Ongoing Multilateral Processes
The Global Forum on Migration and Development (GFMD)
IOM plays a partnership and supportive role for the GFMD, providing and producing documents for GFMD sessions and roundtables, as well as participating in discussions, roundtables, and meetings. IOM also hosts the GFMD support unit at the headquarters in Geneva.
The Sendai Framework for Disaster Risk Reduction
IOM, as the leading intergovernmental migration agency, has been critical in bringing environmental migration to the heart of international, regional, and national concerns, by pursuing broad objectives relevant to environmental migration. The key objectives of IOM’s Migration, Environment and Climate Change (MECC) department are to address the minimization of forced and unmanaged migration; assist, protect and seek durable solutions for forced migrants; and facilitate the role of migration as an adaptation to climate change.
The Sendai Framework addresses small-scale and large-scale, frequent and infrequent, sudden and slow-onset disasters, caused by natural or manmade hazards. The outcome of this framework is to improve the livelihoods of all persons, including persons who are particularly vulnerable to natural shocks and disasters. The development of a framework to reduce disaster risk through tools mechanisms may contribute to the reduction of environmental migration at a large scale.
Through the Hyogo Framework for Action, the predecessor of the Sendai Framework, IOM has developed strategic partnerships to draw to the links between human mobility and disasters. IOM has also produced a variety of documents that deal specifically with Disaster Risk Reduction as a result of sudden climate changes. These documents, as well as all other IOM -produced documents on climate change, can be accessed through IOM’s Environmental Migration Portal.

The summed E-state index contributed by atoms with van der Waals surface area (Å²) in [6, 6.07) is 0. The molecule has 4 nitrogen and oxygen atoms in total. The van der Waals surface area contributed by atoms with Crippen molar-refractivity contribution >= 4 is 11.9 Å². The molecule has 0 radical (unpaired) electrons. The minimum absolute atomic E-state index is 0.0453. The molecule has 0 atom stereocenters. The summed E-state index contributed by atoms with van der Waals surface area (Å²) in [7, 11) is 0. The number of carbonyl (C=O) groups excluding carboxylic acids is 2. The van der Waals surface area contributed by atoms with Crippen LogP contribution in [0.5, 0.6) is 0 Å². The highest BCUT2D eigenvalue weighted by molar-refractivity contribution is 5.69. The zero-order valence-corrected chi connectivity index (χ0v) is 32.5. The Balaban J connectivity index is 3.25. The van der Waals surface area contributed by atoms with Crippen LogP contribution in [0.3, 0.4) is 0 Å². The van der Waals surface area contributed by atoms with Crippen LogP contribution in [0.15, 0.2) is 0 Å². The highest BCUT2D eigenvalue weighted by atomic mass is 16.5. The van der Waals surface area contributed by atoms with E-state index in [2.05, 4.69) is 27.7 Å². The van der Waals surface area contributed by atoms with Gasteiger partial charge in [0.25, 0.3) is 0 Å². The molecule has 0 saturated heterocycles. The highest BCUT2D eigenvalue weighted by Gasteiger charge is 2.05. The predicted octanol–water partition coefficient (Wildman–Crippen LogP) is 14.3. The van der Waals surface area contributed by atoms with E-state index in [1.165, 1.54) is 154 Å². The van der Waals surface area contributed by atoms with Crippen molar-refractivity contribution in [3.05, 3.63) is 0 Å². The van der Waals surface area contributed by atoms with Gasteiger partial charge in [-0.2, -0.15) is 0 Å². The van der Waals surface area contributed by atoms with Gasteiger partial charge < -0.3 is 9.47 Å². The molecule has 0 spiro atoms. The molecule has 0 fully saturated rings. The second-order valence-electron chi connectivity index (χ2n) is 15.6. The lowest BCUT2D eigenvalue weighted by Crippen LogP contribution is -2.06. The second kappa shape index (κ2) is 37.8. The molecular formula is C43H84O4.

Addis Ababa Action Agenda (AAAA)
The third International Conference on Financing for Development was set out in General Assembly resolutions 68/204 and 68/279 on 13 – 16 July 2015 in Addis Ababa, Ethiopia. The agenda focused on policy commitments and key deliverables in critical areas for sustainable development, including infrastructure, social protection and technology.
The AAAA provides a strong foundation for countries to finance and adopt the proposed sustainable development agenda set forth in the New York Declaration for Refugees and Migrants.
Building on the Habitat Agenda of Istanbul in 1996, The United Nations adopted resolution 67/216. The Habitat III conference held in Quito, Ecuador, from 17 – 20 October 2016 focused on Housing and Sustainable Urban Development. An outcome of the conference is the New Urban Agenda which encompasses rules and regulations for urban settlement, planning and design for populations living in urban centres.
IOM has been participating in Habitat III to ensure that all urban inhabitants, including migrants' rights, are respected so that migrants may lead dignified lives. The New Urban Agenda is an important step for national, sub-national and local governments to develop urban governance for local level migration management.
The Sustainable Development Goals
2030 Agenda for Sustainable Development